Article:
Placing drinkers near hoppers doubles pigs’ feed intake

Monitoring on commercial pig farms has shown that having water near the feeder can dramatically increase pigs’ feed intake.
Monitoring on commercial pig farms has shown that having water near the feeder can dramatically increase pigs’ feed intake.

The 24-hour-a-day monitoring of feed and water consumption, which can be reviewed live on the farm office computer can pick up trends and has even been used to predict disease outbreaks.

Friday 12 May 2017 (4 months 14 days ago)

ARM
Large-scale remote monitoring of piggeries over the internet is revealing significant information about pigs’ feeding habits that could be of practical benefit to farmers.

“On one farm, in a pen with two identical feeders up to twice as much feed was being consumed from one feeder compared with the other. The only noticeable difference was that one feeder was positioned next to the drinkers,” said Tim Miller, environmental specialist with ARM Buildings. “This has been replicated over a number of batches and suggests that ease of access to the drinkers near the feeders will influence intake.”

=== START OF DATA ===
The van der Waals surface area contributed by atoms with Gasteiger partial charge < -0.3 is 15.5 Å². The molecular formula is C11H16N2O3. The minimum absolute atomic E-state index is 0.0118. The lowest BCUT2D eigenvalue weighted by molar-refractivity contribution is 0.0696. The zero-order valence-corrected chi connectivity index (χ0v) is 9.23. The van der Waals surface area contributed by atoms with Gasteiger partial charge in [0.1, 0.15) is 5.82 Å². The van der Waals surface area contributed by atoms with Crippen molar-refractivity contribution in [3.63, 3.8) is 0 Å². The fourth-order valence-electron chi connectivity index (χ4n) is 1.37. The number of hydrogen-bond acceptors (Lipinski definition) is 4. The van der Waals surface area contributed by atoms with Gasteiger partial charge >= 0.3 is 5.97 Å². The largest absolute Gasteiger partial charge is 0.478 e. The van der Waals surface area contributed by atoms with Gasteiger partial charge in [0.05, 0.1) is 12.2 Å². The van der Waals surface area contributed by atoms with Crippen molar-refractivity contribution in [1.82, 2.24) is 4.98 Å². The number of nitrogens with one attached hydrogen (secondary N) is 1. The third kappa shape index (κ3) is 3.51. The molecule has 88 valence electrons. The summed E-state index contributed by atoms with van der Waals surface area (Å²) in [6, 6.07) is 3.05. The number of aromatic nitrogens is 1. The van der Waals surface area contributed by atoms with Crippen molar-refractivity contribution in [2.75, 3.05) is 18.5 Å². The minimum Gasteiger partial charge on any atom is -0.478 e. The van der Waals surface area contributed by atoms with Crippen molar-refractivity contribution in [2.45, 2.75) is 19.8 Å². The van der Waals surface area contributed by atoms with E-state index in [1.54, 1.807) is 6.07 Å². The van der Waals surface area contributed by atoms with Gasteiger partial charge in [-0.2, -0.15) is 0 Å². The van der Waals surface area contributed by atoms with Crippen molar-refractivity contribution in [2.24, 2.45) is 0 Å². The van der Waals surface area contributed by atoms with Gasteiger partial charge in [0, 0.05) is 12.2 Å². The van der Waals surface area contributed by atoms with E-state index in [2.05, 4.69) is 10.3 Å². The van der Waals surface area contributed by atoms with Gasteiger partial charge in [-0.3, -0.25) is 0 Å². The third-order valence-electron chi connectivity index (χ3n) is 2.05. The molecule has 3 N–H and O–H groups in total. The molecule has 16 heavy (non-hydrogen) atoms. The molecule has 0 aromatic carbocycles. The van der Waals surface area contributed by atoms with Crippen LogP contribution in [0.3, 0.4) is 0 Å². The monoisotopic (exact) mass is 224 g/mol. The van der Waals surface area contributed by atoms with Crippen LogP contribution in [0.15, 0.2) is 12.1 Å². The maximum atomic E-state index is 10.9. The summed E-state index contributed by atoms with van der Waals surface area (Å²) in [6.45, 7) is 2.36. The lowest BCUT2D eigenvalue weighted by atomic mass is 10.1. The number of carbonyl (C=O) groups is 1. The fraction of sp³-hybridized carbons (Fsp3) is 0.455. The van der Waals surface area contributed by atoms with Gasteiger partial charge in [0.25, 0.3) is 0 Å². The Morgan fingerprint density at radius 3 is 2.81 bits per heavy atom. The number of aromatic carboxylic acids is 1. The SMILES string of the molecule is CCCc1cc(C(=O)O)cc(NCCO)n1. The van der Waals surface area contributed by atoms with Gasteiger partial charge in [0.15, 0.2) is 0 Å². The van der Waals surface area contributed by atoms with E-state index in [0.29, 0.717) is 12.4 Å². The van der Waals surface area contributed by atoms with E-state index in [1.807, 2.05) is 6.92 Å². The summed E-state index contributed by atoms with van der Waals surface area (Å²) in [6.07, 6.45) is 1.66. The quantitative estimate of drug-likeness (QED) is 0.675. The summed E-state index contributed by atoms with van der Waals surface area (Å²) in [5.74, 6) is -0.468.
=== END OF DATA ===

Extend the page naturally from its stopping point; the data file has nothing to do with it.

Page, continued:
Obviously, if pigs are eating more they will grow faster and throughput will be increased, so there is a direct economic benefit

“The position of feeders is often determined by the delivery auger and sometimes the water-line dictates where the drinkers are fixed. It may indicate that we should have a new look at this aspect of pen design,” said Tim.

Data loggers which allow the retrieval of this sort of information have been fitted as standard to all new ARM pig buildings since 2009, following the introduction of this ‘spy-in-the-sty’ development, known as Barn Report Pro, by specialist energy and control company, Farmex. The feed:water relationship is just one of the provisional findings by Dr Sadie Douglas, Farmex’s data services manager, who has been analysing data from a large number of units using the system.

“A great advantage is that this is practical research replicated on farms practising a wide variety of management systems in different geographical locations — something that would be very difficult in conventional research institutions,” said Tim.

The 24-hour-a-day monitoring of feed and water consumption, which can be reviewed live on the farm office computer can pick up trends and has even been used to predict disease outbreaks.

May 11, 2017 - ARM

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